on Saturday morning. If there are ample votes
to Insure the adoption of the rule limiting de
bate and indorsing the action of the conferrees
in reducing the rates on the products of leather
below those fixed by the House the debate will
be limited to eight hours. Should any difficulty
be experienced in procuring sufficient votes the
debate would be allowed to run on until enough,
votes are assured.
The President will lend his influence to ob
taining sufficient votes in both houses to tnsur*
the adoption of the conference report, and no
doubt is felt that the leaders, with the assist
ance of the President, will be able to carry the
tariff legislation to a successful issue. It is
further expected that the measure will be taken
up in the Senate on Monday and that final ad
journment will be taken not later than Satur
day. August I. and possibly before.
While making no demand regarding the
hosiery schedule, the President in his letter to
Representative Payne expressed the hope that
the conferrees would agree on a schedule ma
terially lower than the House rates. This was
done. The conferrees agreed upon a slight in
crease over the Dingley rate, about "JO per cent.
on th«» three grades of hosiery manufactured in
this country and valued at $1. $1 .V> and $1. re
spectively. this being considerably less than the
House rates. The duties on the other grades of
hosiery remain the same as in the Dingley law.
This is satisfactory to the President, because
there I.", in his opinion, a .-harp differentiation
between the hosiery and the glove Industries.
The manufacture of hosiery is an established in
dustry which has been suffering from foreign
competition, suffering to an extent which has
diminished the demand for labor and opera*
to decrease wages. Some Increase in the duties
was. therefore, in the view of the President.
wholly warranted.
In the case of the manufacture of women's
gloves, the industry is not established, and It
was planned to impose duties which would In
crease the prices to the consumers, at least dur
ing such period as the Industry remained In its
infancy, in order to establish it. It is further
true that the arguments by which it was sought
to induce the President to accede to the In
creases in the glove schedule operated seriously
to anttgonlze him. The bald statement was
presented to the President, and constantly re-
Iterated, that Speaker Cannon had promised ex-
Representative Uttauer the increases imposed;
by the House, and that m consideration of that
promise Mr. Littauer had exerted potent in
fluence to suppress the .House "Insurrection" at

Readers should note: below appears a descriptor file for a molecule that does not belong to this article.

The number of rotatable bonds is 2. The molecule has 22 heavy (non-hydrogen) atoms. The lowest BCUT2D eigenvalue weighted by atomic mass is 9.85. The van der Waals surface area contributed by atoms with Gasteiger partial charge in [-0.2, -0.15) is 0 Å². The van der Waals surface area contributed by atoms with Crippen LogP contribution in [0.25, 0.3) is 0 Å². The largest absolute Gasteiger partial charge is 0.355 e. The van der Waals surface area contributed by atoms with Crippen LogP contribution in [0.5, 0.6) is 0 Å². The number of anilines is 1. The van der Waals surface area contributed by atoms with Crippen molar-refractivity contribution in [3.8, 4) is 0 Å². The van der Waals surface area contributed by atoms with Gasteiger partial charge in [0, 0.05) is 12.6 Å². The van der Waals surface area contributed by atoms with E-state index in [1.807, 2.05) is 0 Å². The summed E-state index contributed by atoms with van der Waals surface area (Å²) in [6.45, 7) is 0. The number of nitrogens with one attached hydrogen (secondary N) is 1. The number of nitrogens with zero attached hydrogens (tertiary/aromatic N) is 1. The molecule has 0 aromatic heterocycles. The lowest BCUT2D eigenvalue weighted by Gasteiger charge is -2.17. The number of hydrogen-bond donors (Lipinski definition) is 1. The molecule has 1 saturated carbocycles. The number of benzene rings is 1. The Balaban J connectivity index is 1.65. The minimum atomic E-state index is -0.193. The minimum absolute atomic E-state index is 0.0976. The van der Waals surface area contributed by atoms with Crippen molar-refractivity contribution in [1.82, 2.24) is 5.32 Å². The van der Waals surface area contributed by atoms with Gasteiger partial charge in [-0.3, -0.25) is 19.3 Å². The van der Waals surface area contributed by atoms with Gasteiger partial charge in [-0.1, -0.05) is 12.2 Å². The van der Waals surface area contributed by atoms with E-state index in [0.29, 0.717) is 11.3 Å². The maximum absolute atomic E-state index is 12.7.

the beginning of the session. ; While Mr. Taft
was unable to make it clear to spme others in
terested that such an argument -was an in.pro
priety, he felt It very strongly himself, and
never hesitated to say so in unequivocal terms.
The total inability of certain of the Congress
leaders to gauge the true characteristics of the
President was strikingly demonstrated to-day.
Early this morning, pursuant to last night's con
ference with Representatives Payne and ilc-
Call. who told the President that the conferrees
were loath to take him at his -word. Mr. Taft
sent his letter to Mr. Payne, expressing In simple ,
and straightforward terms his purpose not to
approve a tariff bill which imposed a duty of
more than $1 23 on lumber or which provided
for any Increase of the Dingley duties on gloves. -
Just before noon, and after the Payne letter
had been received and shown to the conferrees,
Messrs. Fordney and Calderhead telephoned to
the White House and requested an Interview
with the President. The answer they received
was that the President would be pleased to see
them and to have them take luncheon with him
if they did not come to haggle <fver glove and
lumber duties. The invitation was accepted on
these terms, but no sooner was the luncheon
over than Mr Fordney began to offer slight con
cessions on the lumber rate. The rate agreed
upon last night by the conferrees and rejected
by the President, as was told in The Tribune
this morning, was $1 40 a thousand. Mr. Fordnev*3
first offer was of % rate si $1 37 v It was
promptly rejected. Then he offered $1 35. Mr.
Taft remarked that he had said 51 25. Mr Ford
ney asked him to consider a rate of $1 32^. Mr.
Taft said "Jo." and the Michigan man offered]
$1 30 Then the President told him that he re-
garded his course as "puerile" and suggested
that some more congenial topic of conversation
be chosen. . , \
The fact that Mr. Taft expresses bis view»
without expletives or superlatives and that aa
.voices his conviction* with suca simplicity aaA